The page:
Journal Information
Vol. 57. Issue 9.
Pages 591 (September 2021)
Download PDF
More article options
Vol. 57. Issue 9.
Pages 591 (September 2021)
Clinical Image
Full text access
Chronic Pulmonary Aspergillosis and the Effect of Corticosteroids
Aspergilosis pulmonar crónica y el efecto de los corticosteroides
Cláudia S. Sousaa,
Corresponding author

Corresponding author.
, Pedro Mendesa, António Brazãob
a Serviço de Pneumologia do Hospital Central do Funchal, Portugal
b Serviço de Cirurgia Cardiotorácica do Hospital Central do Funchal, Portugal
This item has received
Article information
Full Text
Download PDF
Figures (1)
Full Text

Chronic pulmonary aspergillosis (CPA) is a rare disease, frequently affecting patients with current or prior lung disease, leading to the development of air cavities in the middle of lung parenchyma. Chronic cavitary pulmonary aspergillosis (CCPA) is the most common form of CPA, presenting as a single or as multiple pulmonary cavities with thickened walls, with or without an aspergilloma inside. When not treated appropriately, it can progress to chronic fibrosing pulmonary aspergillosis (CFPA), which is characterized by severe fibrotic destruction of at least two lobes of lung, ultimately leading to a major loss of lung function .1

These two forms of CPA, similarly to what happens to single aspergilloma and Aspergillus nodules, usually occur in patients who are not immunosuppressed, differently from what happens in invasive pulmonary aspergillosis. On another hand, subacute invasive aspergillosis (SAIA), previously named chronic necrotizing aspergillosis, contrasts from invasive pulmonary aspergillosis due to its slower progression (usually 1–3 months), befaling in mildly immunocompromised patients and having similar clinical and radiological features to CCPA but a more rapid progression.1

We report the case of a 44-year-old woman with bronchiectasis due to whooping cough in childhood. She was referred to an autoimmune diseases consultation due to a lower limb vasculitis, whose study was negative except for anti-neutrophil cytoplasmic antibodies (ANCAs – atypical pattern) of 1/160. She started steroid therapy in considerable doses in order to control her disease. Chest X-rays demonstrated evolution of previous lung lesions to aspergilloma and a six-month course of itraconazole was prescribed. Despite that, clear worsening of the lesions with complete destruction of the left lung was perceived and the patient was proposed for left pneumectomy. At the surgery, filling of the left pleural cavity with brown necrotic material was observed. Histological exam of the surgical fragments revealed one re-epithelized cavitated lesion associated with fungal structures of the Aspergillus type. The microbiology of the surgical specimen identified Aspergillus fumigatus. Patient status after surgery has improved (Fig. 1).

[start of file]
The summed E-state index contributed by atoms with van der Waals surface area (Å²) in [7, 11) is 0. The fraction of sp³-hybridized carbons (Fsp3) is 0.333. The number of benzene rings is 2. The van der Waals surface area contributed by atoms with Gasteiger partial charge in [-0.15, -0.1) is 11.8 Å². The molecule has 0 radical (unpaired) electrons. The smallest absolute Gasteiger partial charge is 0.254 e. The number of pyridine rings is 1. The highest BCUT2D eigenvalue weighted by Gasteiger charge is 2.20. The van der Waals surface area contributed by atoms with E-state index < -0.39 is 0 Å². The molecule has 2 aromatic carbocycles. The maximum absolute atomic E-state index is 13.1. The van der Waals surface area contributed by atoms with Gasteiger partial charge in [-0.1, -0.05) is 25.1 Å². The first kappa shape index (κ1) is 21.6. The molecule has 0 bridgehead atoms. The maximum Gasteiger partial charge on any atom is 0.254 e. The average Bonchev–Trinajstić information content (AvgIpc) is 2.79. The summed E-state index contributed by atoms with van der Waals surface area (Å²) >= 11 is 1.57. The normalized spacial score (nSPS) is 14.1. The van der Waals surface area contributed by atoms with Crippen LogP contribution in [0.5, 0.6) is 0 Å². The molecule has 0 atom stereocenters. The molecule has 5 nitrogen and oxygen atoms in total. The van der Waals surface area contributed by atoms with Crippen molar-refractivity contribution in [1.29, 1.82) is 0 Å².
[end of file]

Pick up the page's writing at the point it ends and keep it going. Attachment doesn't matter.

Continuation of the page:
Fig. 1.

(a, b) X-ray evolution of the patient. The X-ray on the left (a) was performed before corticosteroids therapy and the one on the right (b) about seven months after the beginning of that therapy; (c, d) coronal and axial views of thoracic computed tomography performed after six months of Itraconazole, showing giant aspergilloma in left lung; (e, f) necrotic material of fungus ball observed during surgery.


This case highlights the multiple forms of CPA. The progression of this patient lesions do not fit the definition of SAIA, but we consider that the new imunossupressive status contributed to a more rapidly progression from CCPA to CFPA.

D.W. Denning, J. Cadranel, C. Beigelman-Aubry, F. Ader, A. Chakrabarti, S. Blot, et al.
European society for clinical microbiology and infectious diseases and European Respiratory Society Chronic pulmonary aspergillosis: rationale and clinical guidelines for diagnosis and management.
Eur Respir J, 47 (2016), pp. 45-68
Copyright © 2021. SEPAR
Archivos de Bronconeumología
Article options

Are you a health professional able to prescribe or dispense drugs?